Happy Birthday: Life is Long!

I wake to the sound of an alarm. I press snooze in the hope that Monday fucks off for itself. It doesn’t. Monday doesn’t care if you partied hard at the weekend. Nor does it sympathise with you about the fact you feel a little cheated; all week the weekend seemed like a book full of clean blank pages waiting to be filled with wonderful things. Now that book is bounced off your dehydrated head and lands open on a page baring the cold facts; you got drunk and did a few chores; it’s over now and a pressing list of demands awaits. I get outta bed. It’s my birthday. 34 and feeling every bit of it.

It’s a bright cool morning.

I have to catch the train to Bilbao 4 times a week, which means four times a week I am running through the cobbled streets of Portugalete, bag bouncing on my back. Each time I tell myself that I need to leave my house 5 minutes earlier but I’ve been telling myself that four times a week for three weeks now. Still, I haven’t missed a train yet.

On the train everyone silently agrees not to get on each other’s nerves by shutting up and staring at their phones. I check Facebook. There’s a lot of people saying happy birthday. Facebook has prompted them to do so. I do the same when prompted. Everyone must be getting tired of everyone’s birthday.

In Spanish class I start to think that Saturday’s partying has left me brain-damaged. It takes me ages to construct a sentence. I am a little disgusted with myself. Will I ever learn this fucking language? I need to slow down on the weekend boozing. Mind you, I’ve been saying that every Monday for about five years now.

Afterwards my classmates and I go for coffee and cigarettes. None of us are particularly enthused about having to teach kids later on.

‘I don’t know how I’m gonna be all singing and dancing today,’ deadpans Aaron in a droll Newcastle voice, the imprint of a hangover on his face.

‘I hate when you have to tell-off a kid just before you do a song and you’re really angry, but you have to force a fake smile and say ‘Come on everyone! Let’s sing ‘We’re going on a Safari!’ James says.

‘My kids don’t even like songs! And they’re six! I’m there dancing and singing and their eyes are boring through me. I’m 33…34 and I have a hangover. What the fuck is your excuse young fella?’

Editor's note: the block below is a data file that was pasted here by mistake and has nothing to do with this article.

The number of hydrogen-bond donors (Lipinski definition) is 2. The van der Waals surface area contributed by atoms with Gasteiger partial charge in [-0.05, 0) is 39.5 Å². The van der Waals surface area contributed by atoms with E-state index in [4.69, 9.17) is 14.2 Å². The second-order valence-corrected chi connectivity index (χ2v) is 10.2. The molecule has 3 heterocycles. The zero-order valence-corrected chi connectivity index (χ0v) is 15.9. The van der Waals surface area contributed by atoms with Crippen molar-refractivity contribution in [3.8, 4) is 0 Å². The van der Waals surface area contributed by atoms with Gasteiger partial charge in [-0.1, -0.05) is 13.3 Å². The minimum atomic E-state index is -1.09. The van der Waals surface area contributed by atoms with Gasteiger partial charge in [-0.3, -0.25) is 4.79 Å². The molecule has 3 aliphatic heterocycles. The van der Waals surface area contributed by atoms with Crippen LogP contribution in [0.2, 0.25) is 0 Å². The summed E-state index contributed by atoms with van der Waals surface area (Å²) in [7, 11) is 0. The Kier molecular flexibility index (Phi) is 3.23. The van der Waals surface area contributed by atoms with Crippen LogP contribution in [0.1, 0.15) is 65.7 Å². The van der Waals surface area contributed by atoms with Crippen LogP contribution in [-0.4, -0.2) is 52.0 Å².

I drain my coffee and run for the train.

Later, in class, I’m asking my teenagers what they did at the weekend.

‘I hang out with my friends and studied,’ is the standard answer.

They stubbornly refuse to let the conversation go anywhere. Maybe they’re just bored that they are doing the same shit over and over. Life is short, they say. Nay, life is long; Long enough for us all to get into ruts. Long enough for us to get bored. Ashley Madison has it the wrong way round. Life is short. Have an affair. If life really was short would people get bored of their partners and seek out affairs on the internet?

Life is long. Have an affair.

Life is long. Get drunk.

Life is long. Give up alcohol for six months.

Life is long. Live in another country.

Life is long. Take up a new hobby.

Life is long. You may as well have kids.

Life is long. Do something you wouldn’t normally do.

‘Did anyone do anything different?’

‘I went to Bilbao,’ says one pretty girl.

‘Oh really! What did you do there?’

‘Take photos.’

‘Took photos.’

‘Yes.’

‘Of what?’

She looks at me like she doesn’t understand.

‘Of buildings like the Guggenheim? Of homeless people who possess a tragic wrecked beauty?’ I suggest.

‘No…of each other.  For instagram.’

Now I’m the one who doesn’t understand.

In my next class I have my six year olds doing exercises.

‘Running, running, running, running, jumping, jumping, jumping, jumping, eating, eating, eating, eating, swimming, swimming, swimming, swimming.’

Their enthusiasm and big wide smiles are a pleasant contrast to the guarded, sullen teenagers.

The adults file in. I smile and greet them all. They take their seats – everyone always sits in the same seat. As they settle I notice Martha isn’t here. Odd because she never misses a class. Then there is a knock on the door. Nerea jumps, opens the door and switches off the light. A low flickering candle enters the room. A low chorus of ‘Happy Birthday’ begins. My name’s on the cake and all. It’s a pleasant surprise.

Happy Trails

Something Similar: A Black Star on the last Day of School

Something Different: Squat Diddly

Hello, what’s this?

I’m outside the Molly Malone Bar when I see them, the pair of them in Charlie Chaplin costumes. They’re not pulling faces or doing funny walks – just enjoying their fags. I ask James for some tobacco, quickly assemble a cigarette and walk over to them. Six steps.

‘Tienes mechero?’ I ask, with my thumb working an imaginary device.